Page:Popular Science Monthly Volume 70.djvu/179

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175
THE VALUE OF SCIENCE
THE VALUE OF SCIENCE
By M. H. POINCARÉ
MEMBER OF THE INSTITUTE OF FRANCE

Chapter V. Analysis and Physics

I.

YOU have doubtless often been asked of what good are mathematics and whether these delicate constructions entirely mind-made are not artificial and born of our caprice.

Among those who put this question I should make a distinction; practical people ask of us only the means of money-making. These merit no reply; rather would it be proper to ask of them what is the good of accumulating so much wealth and whether, to get time to acquire it, art and science are to be neglected, which alone should make us capable of enjoying it, 'and for life's sake to sacrifice all reasons for living.'

Besides, a science made solely in view of applications is impossible; truths are fecund only if bound together. If we devote ourselves solely to those truths whence we expect an immediate result, the intermediary links are wanting and there will no longer be a chain.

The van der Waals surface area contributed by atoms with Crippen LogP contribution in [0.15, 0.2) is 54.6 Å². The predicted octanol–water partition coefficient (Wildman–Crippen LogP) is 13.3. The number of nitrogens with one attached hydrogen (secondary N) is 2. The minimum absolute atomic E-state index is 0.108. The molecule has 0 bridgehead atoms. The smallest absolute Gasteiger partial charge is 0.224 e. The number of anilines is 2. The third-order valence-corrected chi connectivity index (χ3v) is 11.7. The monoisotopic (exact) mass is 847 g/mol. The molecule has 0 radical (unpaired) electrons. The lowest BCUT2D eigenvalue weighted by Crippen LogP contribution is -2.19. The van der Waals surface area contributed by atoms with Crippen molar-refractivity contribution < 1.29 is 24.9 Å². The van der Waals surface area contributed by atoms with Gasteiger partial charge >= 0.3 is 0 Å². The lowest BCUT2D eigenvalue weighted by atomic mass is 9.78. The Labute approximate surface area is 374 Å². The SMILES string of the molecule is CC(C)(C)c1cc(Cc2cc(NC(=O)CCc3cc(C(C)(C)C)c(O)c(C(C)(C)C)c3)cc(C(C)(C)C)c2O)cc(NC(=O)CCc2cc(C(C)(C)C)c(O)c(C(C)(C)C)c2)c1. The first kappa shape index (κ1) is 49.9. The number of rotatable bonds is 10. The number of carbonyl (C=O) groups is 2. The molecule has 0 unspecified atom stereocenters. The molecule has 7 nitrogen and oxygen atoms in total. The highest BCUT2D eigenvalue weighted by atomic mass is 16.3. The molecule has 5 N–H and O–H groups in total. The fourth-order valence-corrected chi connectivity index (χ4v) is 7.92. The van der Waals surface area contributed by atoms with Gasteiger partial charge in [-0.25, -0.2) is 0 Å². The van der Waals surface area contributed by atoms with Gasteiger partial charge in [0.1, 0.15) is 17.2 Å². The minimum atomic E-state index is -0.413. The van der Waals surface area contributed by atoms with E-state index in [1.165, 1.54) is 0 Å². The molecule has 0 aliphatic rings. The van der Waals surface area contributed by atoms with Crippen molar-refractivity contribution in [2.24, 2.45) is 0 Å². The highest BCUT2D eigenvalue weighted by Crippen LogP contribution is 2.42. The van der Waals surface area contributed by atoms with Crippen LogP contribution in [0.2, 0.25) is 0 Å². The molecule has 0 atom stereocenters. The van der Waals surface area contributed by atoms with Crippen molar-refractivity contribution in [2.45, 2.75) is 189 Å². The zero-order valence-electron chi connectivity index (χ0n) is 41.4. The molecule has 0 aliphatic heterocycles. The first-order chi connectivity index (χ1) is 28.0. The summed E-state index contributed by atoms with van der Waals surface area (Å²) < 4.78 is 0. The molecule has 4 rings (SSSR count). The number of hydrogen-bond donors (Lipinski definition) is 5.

The men most disdainful of theory get from it, without suspecting it, their daily bread; deprived of this food, progress would quickly cease, and we should soon congeal into the immobility of China.

But enough of uncompromising practicians! Besides these, there are those who are only interested in nature and who ask us if we can enable them to know it better.

To answer these, we have only to show them the two monuments already rough-hewn, Celestial Mechanics and Mathematical Physics.

They would doubtless concede that these structures are well worth the trouble they have cost us. But this is not enough. Mathematics have a triple aim. They must furnish an instrument for the study of nature. But that is not all: they have a philosophic aim and, I dare maintain, an esthetic aim. They must aid the philosopher to fathom the notions of number, of space, of time. And above all their adepts find therein delights analogous to those given by painting and music. They admire the delicate harmony of numbers and forms; they marvel when a new discovery opens to them an unexpected perspective; and has not the joy they thus feel the esthetic character, even though the senses take no part therein? Only a privileged few are called to enjoy it fully, it is true, but is not this the case for all the noblest arts?